“Sorry,” she said softly as his hair brushed her lips. “I don’t mean to be a hindrance.”

“What did I tell you about apologizing, Aeris? And you’re not a hindrance at all.” He kept his eyes forward and his jaw set tight as he ran gracefully down the rough hill.

“Well, I can’t possibly be a help…” She wanted to shut her eyes and fall asleep to this scent like nights full of moon and fresh snow. But that was absurd because she was in danger. But am I really? I’m in his arms. Of course that could just be worse….

            “Little flower, you weigh nothing,” he told her as he leapt over a rusted crane claw. “And I owe you your life. You couldn’t be a hindrance to me if you tried. I was much more of one to you.”

The ground beneath dirt was broken cobblestone as if this place had once been refined.    “I’m going to put you down now, Aeris,” Sephiroth said, and the little Cetra would never admit her regret when he set her on the ground.

Far, far up the unnatural hill lay the passageway back to her church. The flower girl could never make it back on her own, and she half-trembled to be stuck at his mercy. Before them structures made of what fell below had been shaped into corridors and walls. Buildings near high as the plate above rose, but they were windowless and dead as shadows. Once they must have been apartments for those wishing for a better life, but that hope had fled or been extinguished by the “mercy” that reigned down below. All the light here was yellow and dying like a squeezed out, broken sun. Shapes materialized before her eyes, banished as Aeris blinked, but she was unsure which truth to trust.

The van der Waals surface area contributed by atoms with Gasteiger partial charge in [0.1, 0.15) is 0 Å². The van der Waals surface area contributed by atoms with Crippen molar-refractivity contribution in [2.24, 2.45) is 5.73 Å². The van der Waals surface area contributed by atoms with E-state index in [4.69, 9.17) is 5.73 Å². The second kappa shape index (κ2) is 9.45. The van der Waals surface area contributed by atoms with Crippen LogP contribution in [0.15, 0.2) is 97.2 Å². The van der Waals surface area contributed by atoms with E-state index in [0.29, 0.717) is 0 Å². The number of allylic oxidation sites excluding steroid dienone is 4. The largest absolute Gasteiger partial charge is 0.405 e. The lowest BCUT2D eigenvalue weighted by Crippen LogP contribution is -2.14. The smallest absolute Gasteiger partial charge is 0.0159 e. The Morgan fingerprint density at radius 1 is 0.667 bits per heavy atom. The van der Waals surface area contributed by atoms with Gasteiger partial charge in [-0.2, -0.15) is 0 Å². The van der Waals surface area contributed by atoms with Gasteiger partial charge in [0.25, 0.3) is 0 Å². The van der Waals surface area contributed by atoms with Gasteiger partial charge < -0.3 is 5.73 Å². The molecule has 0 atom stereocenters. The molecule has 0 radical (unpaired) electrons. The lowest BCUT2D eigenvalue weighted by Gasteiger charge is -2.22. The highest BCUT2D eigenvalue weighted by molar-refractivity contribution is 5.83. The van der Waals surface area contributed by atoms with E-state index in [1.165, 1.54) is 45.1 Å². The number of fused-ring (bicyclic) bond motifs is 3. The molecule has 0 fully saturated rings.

The cobbles screeched to a rough blade’s scrape as a figure jumped atop a low heap. A long whistle sounded and the darkness erupted with those who sated their hunger on death. Chains rattled against ripped and faded clothes, bruising hands that caressed guns and edges. These were the ones whom poverty had trampled until desperation twisted them raw. The whistler on the mound held tight his crude axe, sharpened iron strapped to a pipe. His one glove was fingerless and fiddled with the haft, while he locked his other fist to a hip. He seemed neither old nor young, but the wrinkles on his brow overshadowed his eyes and his head held no trace of hair.

“There’s a toll for passing through our domain.” He stepped forward and his walk was all swagger. Aeris backed up and hit a solid wall, tilting her head to find Sephiroth above. He placed his gloved hands on her shoulders, but kept neon eyes sharp before.

“If it’s reasonable I’m sure we can pay,” he said, calm to the discord of snickers.

Their host jumped down and Aeris wanted to melt into the strong, sure form behind. The only move he made was to tighten his hands and the flower girl forced herself still.

“It’s ‘reasonable’ if you want to keep your life. We’re many to your one.”

Sephiroth cast his gaze about, looking so bored he nearly yawned. “I’ve seen worse odds. How much do you require so we can be on our way?”

Full laughter burst forth to the rattle of steel and the flicking of tongues on gun barrels.

“We ‘require’ her.” He grinned pointing his axe at Aeris. “Then you can be on your way.”

“Unacceptable,” Sephiroth snapped standing up straighter as the Cetra trembled beneath his hands. “She’s not mine to give. It’s more like I’m hers, and you should beg her for grace.”

The leader laughed quietly leaning a hip to his axe. “The strong rule the weak,” he replied. “So you can give her to us and pass through unharmed or we’ll just take her from your dead hands.”

“Or I could just kill you all. Would that payment be sufficient?” The general asked this as casually as a man deciding between beer or ale.

Hefting his axe, the outlaw grimaced. “So be it,” he said as he rushed.

The wall of the lawless closed in on them, but Sephiroth had infinite time. He put Aeris behind him meeting her eyes with smile soft as a candle long lit. Terror streamed past her lips with each breath as summer shivered in widened green. He shook his head to her fear in the brief motion telling the Cetra that there was no need. Then back he turned to the foe right before, the glamour dropping as the sword found his hand.